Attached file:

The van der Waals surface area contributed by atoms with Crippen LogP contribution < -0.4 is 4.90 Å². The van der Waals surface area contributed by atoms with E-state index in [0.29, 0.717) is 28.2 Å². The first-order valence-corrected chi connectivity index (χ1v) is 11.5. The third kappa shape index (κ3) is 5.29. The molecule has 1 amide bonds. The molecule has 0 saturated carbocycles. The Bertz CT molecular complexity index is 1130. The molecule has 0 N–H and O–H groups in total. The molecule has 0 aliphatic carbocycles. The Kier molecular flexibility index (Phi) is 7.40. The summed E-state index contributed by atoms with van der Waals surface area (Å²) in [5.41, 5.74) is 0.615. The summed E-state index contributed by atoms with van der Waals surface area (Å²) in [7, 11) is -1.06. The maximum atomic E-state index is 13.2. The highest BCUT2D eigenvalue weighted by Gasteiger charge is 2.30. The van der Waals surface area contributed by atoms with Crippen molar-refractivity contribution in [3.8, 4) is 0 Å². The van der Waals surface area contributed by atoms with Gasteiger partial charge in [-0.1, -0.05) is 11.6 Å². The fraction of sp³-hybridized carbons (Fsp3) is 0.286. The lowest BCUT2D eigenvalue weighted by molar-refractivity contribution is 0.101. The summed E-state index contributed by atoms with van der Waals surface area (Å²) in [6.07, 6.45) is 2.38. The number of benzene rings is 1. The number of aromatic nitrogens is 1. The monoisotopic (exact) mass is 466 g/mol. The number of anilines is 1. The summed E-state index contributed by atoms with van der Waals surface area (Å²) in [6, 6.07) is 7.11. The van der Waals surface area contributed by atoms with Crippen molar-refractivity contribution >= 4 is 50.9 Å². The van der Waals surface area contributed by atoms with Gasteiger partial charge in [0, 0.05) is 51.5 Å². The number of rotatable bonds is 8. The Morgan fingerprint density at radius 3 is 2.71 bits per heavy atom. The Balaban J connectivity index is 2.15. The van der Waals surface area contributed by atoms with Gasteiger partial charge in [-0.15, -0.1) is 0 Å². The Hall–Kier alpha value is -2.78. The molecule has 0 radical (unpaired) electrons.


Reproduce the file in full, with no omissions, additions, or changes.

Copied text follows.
The van der Waals surface area contributed by atoms with Crippen LogP contribution < -0.4 is 4.90 Å². The van der Waals surface area contributed by atoms with E-state index in [0.29, 0.717) is 28.2 Å². The first-order valence-corrected chi connectivity index (χ1v) is 11.5. The third kappa shape index (κ3) is 5.29. The molecule has 1 amide bonds. The molecule has 0 saturated carbocycles. The Bertz CT molecular complexity index is 1130. The molecule has 0 N–H and O–H groups in total. The molecule has 0 aliphatic carbocycles. The Kier molecular flexibility index (Phi) is 7.40. The summed E-state index contributed by atoms with van der Waals surface area (Å²) in [5.41, 5.74) is 0.615. The summed E-state index contributed by atoms with van der Waals surface area (Å²) in [7, 11) is -1.06. The maximum atomic E-state index is 13.2. The highest BCUT2D eigenvalue weighted by Gasteiger charge is 2.30. The van der Waals surface area contributed by atoms with Crippen molar-refractivity contribution in [3.8, 4) is 0 Å². The van der Waals surface area contributed by atoms with Gasteiger partial charge in [-0.1, -0.05) is 11.6 Å². The fraction of sp³-hybridized carbons (Fsp3) is 0.286. The lowest BCUT2D eigenvalue weighted by molar-refractivity contribution is 0.101. The summed E-state index contributed by atoms with van der Waals surface area (Å²) in [6.07, 6.45) is 2.38. The number of benzene rings is 1. The number of aromatic nitrogens is 1. The monoisotopic (exact) mass is 466 g/mol. The number of anilines is 1. The summed E-state index contributed by atoms with van der Waals surface area (Å²) in [6, 6.07) is 7.11. The van der Waals surface area contributed by atoms with Crippen molar-refractivity contribution >= 4 is 50.9 Å². The van der Waals surface area contributed by atoms with Gasteiger partial charge in [0, 0.05) is 51.5 Å². The number of rotatable bonds is 8. The Morgan fingerprint density at radius 3 is 2.71 bits per heavy atom. The Balaban J connectivity index is 2.15. The van der Waals surface area contributed by atoms with Gasteiger partial charge in [-0.15, -0.1) is 0 Å². The Hall–Kier alpha value is -2.78. The molecule has 0 radical (unpaired) electrons.